Every One (Battersea Arts Centre)
Chris Goode directs the English premiere of Jo Clifford's play
Mary Jane Hunter-Spring is doing the ironing when her shoulder goes numb with the start of a stroke. Her teenage son, Kev, is watching TV. Her daughter's sleeping off a hangover upstairs, and her husband's out shopping – probably getting irritated by Anya potatoes. In a nearby nursing home, her mother's sat in a wheelchair, unable to express herself or control her bladder. Death slowly stands up from his seat in the audience and steps onto the stage – rosy-cheeked, well-dressed and gentle. "I love watching people doing the ironing," he purrs, reflectively. "It's such a potent symbol of futility."
Jo Clifford's play is a quietly radical reworking of Everyman, the medieval morality play seen at the National last year. Where Rufus Norris gave it a glow-stick and a line of coke, however, Clifford offers a cup of tea and a DMC. She welcomes the myth into the family home – the Everyhome, if you like – and teases its universality out of day-to-day domesticity. Her writing knows the pleasure of breathing in a blue sky and the irritation of ironing a ruffled shirt. It's a play about taking stock – and Chris Goode's contemplative production lets us do just that.
Goode's theatre has grown increasingly utopian in recent years – not just in spirit, but in practice. His book, The Forest and the Field, outlines a belief in theatre as an alternative to capitalism, a way of creating pop-up spaces that might linger on into lasting change. Every One is, perhaps, the best realisation of that to date. It provides pause for thought and charges us to make change.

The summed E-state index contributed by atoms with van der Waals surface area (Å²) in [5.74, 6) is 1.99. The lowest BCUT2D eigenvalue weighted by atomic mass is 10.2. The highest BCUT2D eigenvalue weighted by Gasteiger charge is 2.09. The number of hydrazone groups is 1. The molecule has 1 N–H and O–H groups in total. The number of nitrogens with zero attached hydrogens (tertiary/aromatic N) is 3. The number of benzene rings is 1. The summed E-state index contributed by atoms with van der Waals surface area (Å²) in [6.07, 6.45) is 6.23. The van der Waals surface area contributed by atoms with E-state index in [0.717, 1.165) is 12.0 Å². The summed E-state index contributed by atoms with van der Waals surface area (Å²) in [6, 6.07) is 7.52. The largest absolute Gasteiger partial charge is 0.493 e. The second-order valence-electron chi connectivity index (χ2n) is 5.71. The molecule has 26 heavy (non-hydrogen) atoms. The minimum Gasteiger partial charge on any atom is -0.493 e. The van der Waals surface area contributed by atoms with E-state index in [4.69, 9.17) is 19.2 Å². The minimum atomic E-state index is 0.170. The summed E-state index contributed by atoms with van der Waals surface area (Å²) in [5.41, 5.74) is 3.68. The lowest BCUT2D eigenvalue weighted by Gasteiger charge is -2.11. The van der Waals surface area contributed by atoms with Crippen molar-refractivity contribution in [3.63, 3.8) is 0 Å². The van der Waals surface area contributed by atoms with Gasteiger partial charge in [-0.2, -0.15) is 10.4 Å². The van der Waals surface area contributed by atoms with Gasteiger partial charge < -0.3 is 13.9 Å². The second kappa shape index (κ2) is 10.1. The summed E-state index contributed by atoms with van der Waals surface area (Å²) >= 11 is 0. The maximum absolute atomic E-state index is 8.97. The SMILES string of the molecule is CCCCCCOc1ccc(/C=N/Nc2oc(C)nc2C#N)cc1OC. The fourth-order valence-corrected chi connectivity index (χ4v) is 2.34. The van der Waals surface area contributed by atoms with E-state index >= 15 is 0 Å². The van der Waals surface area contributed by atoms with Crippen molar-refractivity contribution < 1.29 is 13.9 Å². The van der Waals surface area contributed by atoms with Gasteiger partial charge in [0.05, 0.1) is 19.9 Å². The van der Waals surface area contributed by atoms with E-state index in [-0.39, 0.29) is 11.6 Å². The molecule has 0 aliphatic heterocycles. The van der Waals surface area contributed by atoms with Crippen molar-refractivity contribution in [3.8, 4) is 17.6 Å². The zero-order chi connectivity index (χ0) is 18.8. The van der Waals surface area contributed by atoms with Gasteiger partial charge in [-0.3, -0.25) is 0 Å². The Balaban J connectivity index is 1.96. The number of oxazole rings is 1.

It's a deeply compassionate piece though, that understands why we might fail to do so. Clifford's play asks what's important – really important – but it forgives us our transiences as well. If Kev's computer game habit looks like wasted time, it's just his way of hiding from himself. If his fashion-conscious sister seems vain, she's just taking pride in her appearance. It's understandable – the world isn't ideal – but that doesn't mean it's not regrettable.
Every One invites us to see both sides of everything: a mother's nagging frustration and a son's irritation at being nagged. We are all all of these people at some point or other – children and parents, carers and dependents – and we're all heading to the same ending. Death pushes the point further, zooming out from the nuclear family to global inequalities and historical injustices. Our lives, Clifford insists, are not half as significant as they seem to us – let alone our immediate struggles and squabbles.
There's comfort in that, and in the play's portrayal of death as a benign presence. Who better to meet your maker with – whatever that maker might be – than Nigel Barrett in his gladrags? A human bear-hug, he must be the world's most reassuring presence. Clifford gives voice to the deceased too, to their bereavement and loss – something only art can make possible.
It's gorgeously designed by Naomi Dawson – a here-and-now performance space, dotted with pot-plants and bookshelves, that suggests both a family home and the underworld. Goode takes us from this world to the next just by closing the curtains and dimming the lights. He literally tilts time – a working wall-clock does a Dali somehow – and lets us dance with death.
Yes, occasionally you crave more humour, less piety, but this is restorative stuff – phone home theatre, soul wash art. That's rare. It's precious.
Every One runs at Battersea Arts Centre until 19th March.